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  6. Thank you. I'm too sad to say anything else right now. So, thank you.

    -Loren

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  8. Ever since about midnight on Tuesday I've felt very despondent looking at that red, red map. I thought, am I so out of touch here in the Northeast where I've lived my entire life? But then a friend pointed out that its not us in the blue cities that are living in a bubble, rather that we're a paradigm (his word) of the entire world and humanity itself and its the others who are in that bubble. It helped me to think of all this globally, not nationally....

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  9. I have long been a silent admirer of your work but with the stunning results of this week, have vowed to stay silent no longer on things I care deeply about. Thank you, dear one, for sharing wise words, actionable steps, and comforting food inspiration. Sending lots of peace and gratitude your way.

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  10. After two days of holding my breath, I finally feel like I've exhaled after reading your column so thank you. Listening to Christmas music and baking a pecan pie bundt cake--surprising how soothing it is to listen to The Carpenters sing Xmas songs but there you go. And what a brilliant idea to write to HC and the Obamas--going to do that now.

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    1. I love that xmas album. xo

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  11. Kristac12:59 PM

    Thank you Catherine. I have been reading your blog since my college-bound senior was an infant. You have been an inspiration to me for a long time and this is what I needed to hear (and possibly eat!) right now.

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  12. My family and I were devastated as we watched the results roll in on our Canadian news show. I thought of you, whom I don't know, and the many other American friends I do know and couldn't imagine the despair that you must feel. I think the only thing we can do is to advocate for people who need to have the wagons circled around them and causes that need our support. (Trust me Canada isn't immune to the thinking that led to Tuesday night's result. After a decade of a right-wing prime minister we *finally* voted him out of office last October. One of the contenders for his job as the leader of the Conservatives has congratulated Trump on his victory and said we need to throw out the "elites"--she's a pediatric surgeon so does that mean her?--and have his message come to Canada.)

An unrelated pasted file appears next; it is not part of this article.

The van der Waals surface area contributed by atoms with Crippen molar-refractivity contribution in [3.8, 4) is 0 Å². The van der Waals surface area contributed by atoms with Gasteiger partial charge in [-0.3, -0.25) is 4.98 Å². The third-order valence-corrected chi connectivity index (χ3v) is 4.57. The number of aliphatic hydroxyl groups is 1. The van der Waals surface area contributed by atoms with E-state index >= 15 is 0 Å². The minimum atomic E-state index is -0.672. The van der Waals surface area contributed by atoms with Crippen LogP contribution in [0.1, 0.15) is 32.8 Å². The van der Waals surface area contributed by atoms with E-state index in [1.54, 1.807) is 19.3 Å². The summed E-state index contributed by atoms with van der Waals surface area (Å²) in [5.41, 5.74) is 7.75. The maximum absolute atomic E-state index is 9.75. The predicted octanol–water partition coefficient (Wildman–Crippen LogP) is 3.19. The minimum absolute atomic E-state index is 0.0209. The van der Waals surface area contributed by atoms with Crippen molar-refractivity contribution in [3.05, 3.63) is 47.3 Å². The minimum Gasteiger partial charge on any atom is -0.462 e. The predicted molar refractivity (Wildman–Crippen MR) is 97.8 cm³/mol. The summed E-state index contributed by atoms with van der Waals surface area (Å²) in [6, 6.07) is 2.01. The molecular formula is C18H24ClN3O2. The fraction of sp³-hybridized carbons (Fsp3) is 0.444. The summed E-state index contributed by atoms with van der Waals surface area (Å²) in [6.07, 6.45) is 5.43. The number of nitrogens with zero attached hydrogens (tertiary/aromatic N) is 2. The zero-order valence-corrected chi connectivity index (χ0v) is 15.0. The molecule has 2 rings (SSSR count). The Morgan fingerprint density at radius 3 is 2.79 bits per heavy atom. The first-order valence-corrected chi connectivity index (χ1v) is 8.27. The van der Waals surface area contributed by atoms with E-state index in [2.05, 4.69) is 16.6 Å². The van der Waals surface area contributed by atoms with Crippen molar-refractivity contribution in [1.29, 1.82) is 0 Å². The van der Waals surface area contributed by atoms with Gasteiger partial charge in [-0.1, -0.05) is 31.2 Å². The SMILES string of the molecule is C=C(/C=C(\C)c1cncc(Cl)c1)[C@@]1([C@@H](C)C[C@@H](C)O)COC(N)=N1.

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    1. So we *shouldn't* idealize Canada? That's hard to think about. : ) [still idealizing Canada]

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  13. I'm not heartbroken, but it's sweet to see how many people I never met offering their condolences to me over the last few days. It's touching that so many people assume we're all exactly alike, like one big unified mass of people sharing one mind.

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    1. I changed "know" to "imagine" in that first sentence, and I think it's a good fix. But honestly? If you don't want to be here right now, you are more than free not to be.

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    2. Allyson2:05 AM

      It *is* touching that so many people assume we are all united against homophobia, xenophobia, Islamophobia, racism, misogyny, anti-Semitism, and sexual assault. It's sad to see that we're obviously not, though.

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  14. Thank you so much, Catherine, for your kind and smart words! Mac & cheese does seem perfect right now.

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  15. You are so right! The only things that are making me feel better right now are doing service to others, which is significant because I'm generally pretty selfish and lazy. I got to volunteer at school yesterday to teach 1st graders how to finger knit, and the little girls were kindof like, "meh" but two little boys got really into it! That was the perfect antidote to having spent the morning crying and reading the news. I signed up to volunteer with a local organization that coordinates meals where you can cook whatever you like, then serve it to the homeless. I gave money to RAINN. One other thing we did that made us feel better was make new yard signs: we used 2 poster boards to make signs about love and respect for all the groups that he-who-must-not-be-named has denigrated and taped them together at the top and sides, then popped them over one of our political yard signs. I tried to make myself feel better by going to the cupcake shop while running errands, but that just made me feel yucky. Mac and cheese is a better option. Thank you for your wisdom and generosity. I was kindof waiting for your post-Trump post.